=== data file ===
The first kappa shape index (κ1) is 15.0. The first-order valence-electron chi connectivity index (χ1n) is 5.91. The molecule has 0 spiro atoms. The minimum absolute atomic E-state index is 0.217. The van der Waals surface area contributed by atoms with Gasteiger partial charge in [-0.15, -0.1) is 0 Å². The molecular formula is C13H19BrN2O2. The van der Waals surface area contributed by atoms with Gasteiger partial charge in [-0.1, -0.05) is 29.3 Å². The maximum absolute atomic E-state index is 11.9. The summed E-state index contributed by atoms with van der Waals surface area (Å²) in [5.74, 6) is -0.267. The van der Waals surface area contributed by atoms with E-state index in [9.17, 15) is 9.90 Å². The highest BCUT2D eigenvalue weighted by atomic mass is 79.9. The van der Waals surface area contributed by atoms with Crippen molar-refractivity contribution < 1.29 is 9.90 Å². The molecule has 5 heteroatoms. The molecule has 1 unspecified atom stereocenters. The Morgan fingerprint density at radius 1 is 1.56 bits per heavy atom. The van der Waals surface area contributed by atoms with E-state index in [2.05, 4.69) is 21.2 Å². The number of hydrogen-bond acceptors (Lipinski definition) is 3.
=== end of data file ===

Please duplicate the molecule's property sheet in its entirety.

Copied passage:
The first kappa shape index (κ1) is 15.0. The first-order valence-electron chi connectivity index (χ1n) is 5.91. The molecule has 0 spiro atoms. The minimum absolute atomic E-state index is 0.217. The van der Waals surface area contributed by atoms with Gasteiger partial charge in [-0.15, -0.1) is 0 Å². The molecular formula is C13H19BrN2O2. The van der Waals surface area contributed by atoms with Gasteiger partial charge in [-0.1, -0.05) is 29.3 Å². The maximum absolute atomic E-state index is 11.9. The summed E-state index contributed by atoms with van der Waals surface area (Å²) in [5.74, 6) is -0.267. The van der Waals surface area contributed by atoms with E-state index in [9.17, 15) is 9.90 Å². The highest BCUT2D eigenvalue weighted by atomic mass is 79.9. The van der Waals surface area contributed by atoms with Crippen molar-refractivity contribution < 1.29 is 9.90 Å². The molecule has 5 heteroatoms. The molecule has 1 unspecified atom stereocenters. The Morgan fingerprint density at radius 1 is 1.56 bits per heavy atom. The van der Waals surface area contributed by atoms with E-state index in [2.05, 4.69) is 21.2 Å². The number of hydrogen-bond acceptors (Lipinski definition) is 3.